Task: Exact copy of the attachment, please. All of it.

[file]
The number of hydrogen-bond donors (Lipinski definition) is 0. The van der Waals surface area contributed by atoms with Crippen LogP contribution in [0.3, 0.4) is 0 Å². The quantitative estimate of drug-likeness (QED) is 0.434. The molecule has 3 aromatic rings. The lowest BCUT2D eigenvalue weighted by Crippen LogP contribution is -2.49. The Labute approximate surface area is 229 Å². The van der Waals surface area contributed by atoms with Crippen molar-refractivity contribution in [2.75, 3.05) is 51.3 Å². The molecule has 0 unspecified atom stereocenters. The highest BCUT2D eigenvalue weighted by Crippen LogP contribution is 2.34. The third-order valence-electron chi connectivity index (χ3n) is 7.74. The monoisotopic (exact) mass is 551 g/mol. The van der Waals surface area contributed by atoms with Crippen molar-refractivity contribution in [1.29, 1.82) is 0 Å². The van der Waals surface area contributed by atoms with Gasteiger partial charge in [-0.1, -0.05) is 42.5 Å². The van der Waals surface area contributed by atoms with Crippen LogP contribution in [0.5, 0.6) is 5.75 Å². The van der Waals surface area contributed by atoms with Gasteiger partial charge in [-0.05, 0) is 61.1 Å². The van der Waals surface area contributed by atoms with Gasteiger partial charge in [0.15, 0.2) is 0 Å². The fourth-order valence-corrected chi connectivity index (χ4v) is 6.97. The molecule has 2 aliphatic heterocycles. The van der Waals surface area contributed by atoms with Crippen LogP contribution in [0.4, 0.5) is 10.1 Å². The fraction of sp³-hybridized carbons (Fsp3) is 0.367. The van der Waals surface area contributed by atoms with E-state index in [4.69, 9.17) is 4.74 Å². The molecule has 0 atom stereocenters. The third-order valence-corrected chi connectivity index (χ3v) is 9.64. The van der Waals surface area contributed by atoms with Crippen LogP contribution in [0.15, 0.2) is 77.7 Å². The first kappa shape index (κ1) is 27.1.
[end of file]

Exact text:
The number of hydrogen-bond donors (Lipinski definition) is 0. The van der Waals surface area contributed by atoms with Crippen LogP contribution in [0.3, 0.4) is 0 Å². The quantitative estimate of drug-likeness (QED) is 0.434. The molecule has 3 aromatic rings. The lowest BCUT2D eigenvalue weighted by Crippen LogP contribution is -2.49. The Labute approximate surface area is 229 Å². The van der Waals surface area contributed by atoms with Crippen molar-refractivity contribution in [2.75, 3.05) is 51.3 Å². The molecule has 0 unspecified atom stereocenters. The highest BCUT2D eigenvalue weighted by Crippen LogP contribution is 2.34. The third-order valence-electron chi connectivity index (χ3n) is 7.74. The monoisotopic (exact) mass is 551 g/mol. The van der Waals surface area contributed by atoms with Crippen molar-refractivity contribution in [1.29, 1.82) is 0 Å². The van der Waals surface area contributed by atoms with Gasteiger partial charge in [-0.1, -0.05) is 42.5 Å². The van der Waals surface area contributed by atoms with Crippen LogP contribution in [0.5, 0.6) is 5.75 Å². The van der Waals surface area contributed by atoms with Gasteiger partial charge in [-0.05, 0) is 61.1 Å². The van der Waals surface area contributed by atoms with Gasteiger partial charge in [0.15, 0.2) is 0 Å². The fourth-order valence-corrected chi connectivity index (χ4v) is 6.97. The molecule has 2 aliphatic heterocycles. The van der Waals surface area contributed by atoms with Crippen LogP contribution in [0.4, 0.5) is 10.1 Å². The fraction of sp³-hybridized carbons (Fsp3) is 0.367. The van der Waals surface area contributed by atoms with E-state index in [4.69, 9.17) is 4.74 Å². The molecule has 0 atom stereocenters. The third-order valence-corrected chi connectivity index (χ3v) is 9.64. The van der Waals surface area contributed by atoms with Crippen LogP contribution in [0.15, 0.2) is 77.7 Å². The first kappa shape index (κ1) is 27.1.